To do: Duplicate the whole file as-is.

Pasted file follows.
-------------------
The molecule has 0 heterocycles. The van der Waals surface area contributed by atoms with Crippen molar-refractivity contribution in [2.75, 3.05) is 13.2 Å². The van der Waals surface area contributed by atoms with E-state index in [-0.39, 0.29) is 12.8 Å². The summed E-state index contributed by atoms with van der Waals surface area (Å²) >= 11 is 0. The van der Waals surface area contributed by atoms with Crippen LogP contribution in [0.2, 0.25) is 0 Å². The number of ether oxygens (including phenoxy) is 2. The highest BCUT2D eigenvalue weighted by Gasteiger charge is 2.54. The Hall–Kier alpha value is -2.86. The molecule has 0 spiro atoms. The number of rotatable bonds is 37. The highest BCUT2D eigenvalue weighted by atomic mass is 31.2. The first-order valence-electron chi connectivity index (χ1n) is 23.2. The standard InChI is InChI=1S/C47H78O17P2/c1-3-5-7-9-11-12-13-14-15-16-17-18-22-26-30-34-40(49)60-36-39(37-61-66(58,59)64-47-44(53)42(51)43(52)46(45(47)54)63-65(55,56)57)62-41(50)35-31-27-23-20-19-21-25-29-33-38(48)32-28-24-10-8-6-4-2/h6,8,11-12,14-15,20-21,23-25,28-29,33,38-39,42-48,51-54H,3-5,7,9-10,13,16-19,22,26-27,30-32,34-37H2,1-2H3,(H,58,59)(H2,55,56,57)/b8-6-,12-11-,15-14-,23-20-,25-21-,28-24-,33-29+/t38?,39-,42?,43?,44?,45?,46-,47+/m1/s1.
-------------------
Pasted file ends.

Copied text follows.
The molecule has 0 heterocycles. The van der Waals surface area contributed by atoms with Crippen molar-refractivity contribution in [2.75, 3.05) is 13.2 Å². The van der Waals surface area contributed by atoms with E-state index in [-0.39, 0.29) is 12.8 Å². The summed E-state index contributed by atoms with van der Waals surface area (Å²) >= 11 is 0. The van der Waals surface area contributed by atoms with Crippen LogP contribution in [0.2, 0.25) is 0 Å². The number of ether oxygens (including phenoxy) is 2. The highest BCUT2D eigenvalue weighted by Gasteiger charge is 2.54. The Hall–Kier alpha value is -2.86. The molecule has 0 spiro atoms. The number of rotatable bonds is 37. The highest BCUT2D eigenvalue weighted by atomic mass is 31.2. The first-order valence-electron chi connectivity index (χ1n) is 23.2. The standard InChI is InChI=1S/C47H78O17P2/c1-3-5-7-9-11-12-13-14-15-16-17-18-22-26-30-34-40(49)60-36-39(37-61-66(58,59)64-47-44(53)42(51)43(52)46(45(47)54)63-65(55,56)57)62-41(50)35-31-27-23-20-19-21-25-29-33-38(48)32-28-24-10-8-6-4-2/h6,8,11-12,14-15,20-21,23-25,28-29,33,38-39,42-48,51-54H,3-5,7,9-10,13,16-19,22,26-27,30-32,34-37H2,1-2H3,(H,58,59)(H2,55,56,57)/b8-6-,12-11-,15-14-,23-20-,25-21-,28-24-,33-29+/t38?,39-,42?,43?,44?,45?,46-,47+/m1/s1.